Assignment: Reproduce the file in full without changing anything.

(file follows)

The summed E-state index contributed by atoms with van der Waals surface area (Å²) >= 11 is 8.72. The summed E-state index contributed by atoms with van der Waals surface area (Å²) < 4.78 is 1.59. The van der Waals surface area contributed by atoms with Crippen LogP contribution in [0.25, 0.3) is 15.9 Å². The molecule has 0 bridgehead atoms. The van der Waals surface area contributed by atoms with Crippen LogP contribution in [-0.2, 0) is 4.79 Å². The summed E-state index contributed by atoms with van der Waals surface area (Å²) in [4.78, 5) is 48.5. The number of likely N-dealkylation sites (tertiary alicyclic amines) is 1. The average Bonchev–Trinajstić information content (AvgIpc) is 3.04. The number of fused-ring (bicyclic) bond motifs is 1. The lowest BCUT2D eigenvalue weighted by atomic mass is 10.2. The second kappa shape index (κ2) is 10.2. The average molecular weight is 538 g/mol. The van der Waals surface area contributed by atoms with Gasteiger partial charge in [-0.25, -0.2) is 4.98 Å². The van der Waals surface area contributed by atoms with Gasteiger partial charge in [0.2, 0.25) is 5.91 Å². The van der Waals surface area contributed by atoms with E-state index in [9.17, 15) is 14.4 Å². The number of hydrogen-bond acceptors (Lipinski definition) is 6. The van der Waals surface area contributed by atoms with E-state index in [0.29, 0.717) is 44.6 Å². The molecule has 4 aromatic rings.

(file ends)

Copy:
The summed E-state index contributed by atoms with van der Waals surface area (Å²) >= 11 is 8.72. The summed E-state index contributed by atoms with van der Waals surface area (Å²) < 4.78 is 1.59. The van der Waals surface area contributed by atoms with Crippen LogP contribution in [0.25, 0.3) is 15.9 Å². The molecule has 0 bridgehead atoms. The van der Waals surface area contributed by atoms with Crippen LogP contribution in [-0.2, 0) is 4.79 Å². The summed E-state index contributed by atoms with van der Waals surface area (Å²) in [4.78, 5) is 48.5. The number of likely N-dealkylation sites (tertiary alicyclic amines) is 1. The average Bonchev–Trinajstić information content (AvgIpc) is 3.04. The number of fused-ring (bicyclic) bond motifs is 1. The lowest BCUT2D eigenvalue weighted by atomic mass is 10.2. The second kappa shape index (κ2) is 10.2. The average molecular weight is 538 g/mol. The van der Waals surface area contributed by atoms with Gasteiger partial charge in [-0.25, -0.2) is 4.98 Å². The van der Waals surface area contributed by atoms with Gasteiger partial charge in [0.2, 0.25) is 5.91 Å². The van der Waals surface area contributed by atoms with E-state index in [9.17, 15) is 14.4 Å². The number of hydrogen-bond acceptors (Lipinski definition) is 6. The van der Waals surface area contributed by atoms with E-state index in [0.29, 0.717) is 44.6 Å². The molecule has 4 aromatic rings.